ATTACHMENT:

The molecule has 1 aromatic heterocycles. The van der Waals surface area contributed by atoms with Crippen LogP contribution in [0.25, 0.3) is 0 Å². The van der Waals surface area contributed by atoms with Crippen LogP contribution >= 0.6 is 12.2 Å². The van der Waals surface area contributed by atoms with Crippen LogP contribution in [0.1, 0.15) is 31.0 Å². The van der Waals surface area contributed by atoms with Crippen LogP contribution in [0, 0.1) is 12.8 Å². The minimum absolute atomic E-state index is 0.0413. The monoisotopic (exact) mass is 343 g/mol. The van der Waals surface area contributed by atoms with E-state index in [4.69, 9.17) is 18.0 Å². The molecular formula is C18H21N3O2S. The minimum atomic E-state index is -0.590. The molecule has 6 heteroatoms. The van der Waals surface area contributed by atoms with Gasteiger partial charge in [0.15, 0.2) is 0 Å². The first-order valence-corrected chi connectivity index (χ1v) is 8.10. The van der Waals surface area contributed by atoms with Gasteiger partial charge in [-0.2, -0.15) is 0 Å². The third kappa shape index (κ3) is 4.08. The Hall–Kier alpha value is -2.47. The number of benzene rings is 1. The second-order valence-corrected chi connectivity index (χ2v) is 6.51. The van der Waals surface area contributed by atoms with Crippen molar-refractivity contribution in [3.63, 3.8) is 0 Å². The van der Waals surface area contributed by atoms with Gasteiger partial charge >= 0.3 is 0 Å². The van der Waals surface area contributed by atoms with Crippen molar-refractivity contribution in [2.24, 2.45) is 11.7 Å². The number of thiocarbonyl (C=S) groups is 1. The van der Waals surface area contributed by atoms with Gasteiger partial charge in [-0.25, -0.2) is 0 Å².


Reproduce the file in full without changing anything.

The molecule has 1 aromatic heterocycles. The van der Waals surface area contributed by atoms with Crippen LogP contribution in [0.25, 0.3) is 0 Å². The van der Waals surface area contributed by atoms with Crippen LogP contribution >= 0.6 is 12.2 Å². The van der Waals surface area contributed by atoms with Crippen LogP contribution in [0.1, 0.15) is 31.0 Å². The van der Waals surface area contributed by atoms with Crippen LogP contribution in [0, 0.1) is 12.8 Å². The minimum absolute atomic E-state index is 0.0413. The monoisotopic (exact) mass is 343 g/mol. The van der Waals surface area contributed by atoms with E-state index in [4.69, 9.17) is 18.0 Å². The molecular formula is C18H21N3O2S. The minimum atomic E-state index is -0.590. The molecule has 6 heteroatoms. The van der Waals surface area contributed by atoms with Gasteiger partial charge in [0.15, 0.2) is 0 Å². The first-order valence-corrected chi connectivity index (χ1v) is 8.10. The van der Waals surface area contributed by atoms with Gasteiger partial charge in [-0.2, -0.15) is 0 Å². The third kappa shape index (κ3) is 4.08. The Hall–Kier alpha value is -2.47. The number of benzene rings is 1. The second-order valence-corrected chi connectivity index (χ2v) is 6.51. The van der Waals surface area contributed by atoms with Crippen molar-refractivity contribution in [3.63, 3.8) is 0 Å². The van der Waals surface area contributed by atoms with Gasteiger partial charge >= 0.3 is 0 Å². The van der Waals surface area contributed by atoms with Crippen molar-refractivity contribution in [2.24, 2.45) is 11.7 Å². The number of thiocarbonyl (C=S) groups is 1. The van der Waals surface area contributed by atoms with Gasteiger partial charge in [-0.25, -0.2) is 0 Å².